Art Historian

  • (noun): A historian of art.

Some articles on art historian, art, arts, historian:

Adrian Stokes (critic) - Freudian Art Historian and Art Critic
... in the late 1920s would change his life and art-historical writings profoundly ... and Klein's psychoanalytic theory would figure strongly in Stoke's art history ... Eliot (then editor at Faber Faber) to publish the first two of Stokes' books of art history essays, The Quattro Cento A Different Conception of the Italian Renaissance, 1932, and The Stones of ...
Frederick Antal
... Frederick Antal (1887–1954) was a Hungarian art historian, particularly known for his contributions to the social history of art ... "The son of a wealthy Jewish family, Antal completed a law degree then studied art history in Budapest, Freiburg and Paris ... He received his doctorate in art history in 1914 under Dvořák and began his career as a volunteer at the Museum of Fine Arts in Budapest (1914/1915) ...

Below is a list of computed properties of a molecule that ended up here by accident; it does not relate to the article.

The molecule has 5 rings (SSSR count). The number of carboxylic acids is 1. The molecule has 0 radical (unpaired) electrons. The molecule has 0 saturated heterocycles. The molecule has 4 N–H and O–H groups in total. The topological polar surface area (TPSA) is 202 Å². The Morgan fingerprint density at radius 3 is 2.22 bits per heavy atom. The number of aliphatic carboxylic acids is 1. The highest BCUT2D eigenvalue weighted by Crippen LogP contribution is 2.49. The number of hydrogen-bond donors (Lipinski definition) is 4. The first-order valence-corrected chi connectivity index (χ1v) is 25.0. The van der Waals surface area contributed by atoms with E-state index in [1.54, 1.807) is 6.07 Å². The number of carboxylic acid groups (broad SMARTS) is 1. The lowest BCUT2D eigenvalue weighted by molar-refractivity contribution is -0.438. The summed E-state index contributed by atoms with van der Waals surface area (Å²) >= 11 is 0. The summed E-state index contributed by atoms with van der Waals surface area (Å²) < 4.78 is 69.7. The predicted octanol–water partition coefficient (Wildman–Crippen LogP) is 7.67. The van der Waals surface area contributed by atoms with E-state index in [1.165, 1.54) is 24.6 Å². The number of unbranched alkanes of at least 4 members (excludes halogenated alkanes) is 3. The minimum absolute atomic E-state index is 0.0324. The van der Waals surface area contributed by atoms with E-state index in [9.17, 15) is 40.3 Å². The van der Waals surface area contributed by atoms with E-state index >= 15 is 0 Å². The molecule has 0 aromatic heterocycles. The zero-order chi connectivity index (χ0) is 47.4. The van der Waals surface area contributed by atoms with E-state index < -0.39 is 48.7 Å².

List Of Wellesley College People - Notable Faculty
... musician Sirarpie Der-Nersessian – art historian Carlos Dorrien – sculptor Alicia Erian – novelist David Ferry – poet and translator Edmund Barry Gaither – art historian Marshall ... Hedwig Kohn – physicist Mathilde Laigle – historian, author Mary Lefkowitz – classical scholar also Wellesley College alumna Tom Lehrer – American singer-songwriter, satirist, pianist, and mathematician ... Marías – philosopher Tony Martin- historian Mildred H ...
Connoiseur - Connoisseurship in Art
... Connoisseurs evaluate works of art on the basis of their experience of the style and technique of artists ... In his Meaning in the Visual Arts (1955), Erwin Panofsky explains the difference between a connoisseur and an art historian "The connoisseur might be defined as a laconic art historian, and the art historian as a ... that it has become unfashionable in the world of art history and as a result, activities such as producing a catalogue raisonné are undervalued by ...

Famous quotes containing the words historian and/or art:

    It is said that a carpenter building a summer hotel here ... declared that one very clear day he picked out a ship coming into Portland Harbor and could distinctly see that its cargo was West Indian rum. A county historian avers that it was probably an optical delusion, the result of looking so often through a glass in common use in those days.
    —For the State of New Hampshire, U.S. public relief program (1935-1943)

    The principal rule of art is to please and to move. All the other rules were created to achieve this first one.
    Jean Racine (1639–1699)